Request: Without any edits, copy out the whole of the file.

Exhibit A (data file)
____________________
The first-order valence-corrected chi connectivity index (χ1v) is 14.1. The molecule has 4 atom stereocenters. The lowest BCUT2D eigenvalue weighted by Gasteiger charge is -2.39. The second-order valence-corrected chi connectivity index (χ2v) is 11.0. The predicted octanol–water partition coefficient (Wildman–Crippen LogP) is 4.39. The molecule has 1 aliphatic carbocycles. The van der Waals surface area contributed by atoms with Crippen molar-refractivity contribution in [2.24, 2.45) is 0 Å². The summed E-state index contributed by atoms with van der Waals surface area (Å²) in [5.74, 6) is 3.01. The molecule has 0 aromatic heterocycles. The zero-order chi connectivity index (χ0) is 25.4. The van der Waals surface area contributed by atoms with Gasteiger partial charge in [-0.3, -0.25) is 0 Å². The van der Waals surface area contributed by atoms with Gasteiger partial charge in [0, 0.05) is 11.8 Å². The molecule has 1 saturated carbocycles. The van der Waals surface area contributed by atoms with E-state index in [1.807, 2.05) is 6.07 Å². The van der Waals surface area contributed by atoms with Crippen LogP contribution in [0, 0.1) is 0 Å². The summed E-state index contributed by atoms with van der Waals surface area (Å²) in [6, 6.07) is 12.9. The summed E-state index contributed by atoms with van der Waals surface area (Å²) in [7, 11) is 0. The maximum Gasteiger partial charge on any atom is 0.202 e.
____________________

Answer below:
The first-order valence-corrected chi connectivity index (χ1v) is 14.1. The molecule has 4 atom stereocenters. The lowest BCUT2D eigenvalue weighted by Gasteiger charge is -2.39. The second-order valence-corrected chi connectivity index (χ2v) is 11.0. The predicted octanol–water partition coefficient (Wildman–Crippen LogP) is 4.39. The molecule has 1 aliphatic carbocycles. The van der Waals surface area contributed by atoms with Crippen molar-refractivity contribution in [2.24, 2.45) is 0 Å². The summed E-state index contributed by atoms with van der Waals surface area (Å²) in [5.74, 6) is 3.01. The molecule has 0 aromatic heterocycles. The zero-order chi connectivity index (χ0) is 25.4. The van der Waals surface area contributed by atoms with Gasteiger partial charge in [-0.3, -0.25) is 0 Å². The van der Waals surface area contributed by atoms with Gasteiger partial charge in [0, 0.05) is 11.8 Å². The molecule has 1 saturated carbocycles. The van der Waals surface area contributed by atoms with E-state index in [1.807, 2.05) is 6.07 Å². The van der Waals surface area contributed by atoms with Crippen LogP contribution in [0, 0.1) is 0 Å². The summed E-state index contributed by atoms with van der Waals surface area (Å²) in [6, 6.07) is 12.9. The summed E-state index contributed by atoms with van der Waals surface area (Å²) in [7, 11) is 0. The maximum Gasteiger partial charge on any atom is 0.202 e.